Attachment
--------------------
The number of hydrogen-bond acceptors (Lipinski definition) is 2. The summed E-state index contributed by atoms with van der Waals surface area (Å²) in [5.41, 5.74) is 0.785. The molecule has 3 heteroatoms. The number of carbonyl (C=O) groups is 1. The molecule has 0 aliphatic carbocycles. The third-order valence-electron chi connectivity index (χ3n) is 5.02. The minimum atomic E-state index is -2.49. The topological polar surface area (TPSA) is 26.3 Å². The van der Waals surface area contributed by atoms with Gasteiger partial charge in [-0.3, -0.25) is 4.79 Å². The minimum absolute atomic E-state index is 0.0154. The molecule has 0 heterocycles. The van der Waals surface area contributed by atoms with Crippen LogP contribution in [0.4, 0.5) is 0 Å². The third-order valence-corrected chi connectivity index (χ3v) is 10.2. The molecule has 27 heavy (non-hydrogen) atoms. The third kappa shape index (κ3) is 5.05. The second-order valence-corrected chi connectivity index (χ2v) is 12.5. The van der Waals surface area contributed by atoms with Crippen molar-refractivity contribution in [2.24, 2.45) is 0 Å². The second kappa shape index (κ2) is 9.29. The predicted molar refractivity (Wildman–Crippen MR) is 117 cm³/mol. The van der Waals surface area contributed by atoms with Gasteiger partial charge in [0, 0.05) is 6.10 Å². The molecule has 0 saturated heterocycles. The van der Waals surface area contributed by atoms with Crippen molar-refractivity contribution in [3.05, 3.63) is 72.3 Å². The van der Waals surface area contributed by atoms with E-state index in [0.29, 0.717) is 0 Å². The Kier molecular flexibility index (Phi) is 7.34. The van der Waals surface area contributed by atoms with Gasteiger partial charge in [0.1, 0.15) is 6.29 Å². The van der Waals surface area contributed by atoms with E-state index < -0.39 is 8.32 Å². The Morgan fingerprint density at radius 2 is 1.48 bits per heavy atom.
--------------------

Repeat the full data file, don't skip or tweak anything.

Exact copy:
The number of hydrogen-bond acceptors (Lipinski definition) is 2. The summed E-state index contributed by atoms with van der Waals surface area (Å²) in [5.41, 5.74) is 0.785. The molecule has 3 heteroatoms. The number of carbonyl (C=O) groups is 1. The molecule has 0 aliphatic carbocycles. The third-order valence-electron chi connectivity index (χ3n) is 5.02. The minimum atomic E-state index is -2.49. The topological polar surface area (TPSA) is 26.3 Å². The van der Waals surface area contributed by atoms with Gasteiger partial charge in [-0.3, -0.25) is 4.79 Å². The minimum absolute atomic E-state index is 0.0154. The molecule has 0 heterocycles. The van der Waals surface area contributed by atoms with Crippen LogP contribution in [0.4, 0.5) is 0 Å². The third-order valence-corrected chi connectivity index (χ3v) is 10.2. The molecule has 27 heavy (non-hydrogen) atoms. The third kappa shape index (κ3) is 5.05. The second-order valence-corrected chi connectivity index (χ2v) is 12.5. The van der Waals surface area contributed by atoms with Crippen molar-refractivity contribution in [2.24, 2.45) is 0 Å². The second kappa shape index (κ2) is 9.29. The predicted molar refractivity (Wildman–Crippen MR) is 117 cm³/mol. The van der Waals surface area contributed by atoms with Gasteiger partial charge in [0, 0.05) is 6.10 Å². The molecule has 0 saturated heterocycles. The van der Waals surface area contributed by atoms with Crippen molar-refractivity contribution in [3.05, 3.63) is 72.3 Å². The van der Waals surface area contributed by atoms with E-state index in [0.29, 0.717) is 0 Å². The Kier molecular flexibility index (Phi) is 7.34. The van der Waals surface area contributed by atoms with Gasteiger partial charge in [0.1, 0.15) is 6.29 Å². The van der Waals surface area contributed by atoms with E-state index < -0.39 is 8.32 Å². The Morgan fingerprint density at radius 2 is 1.48 bits per heavy atom.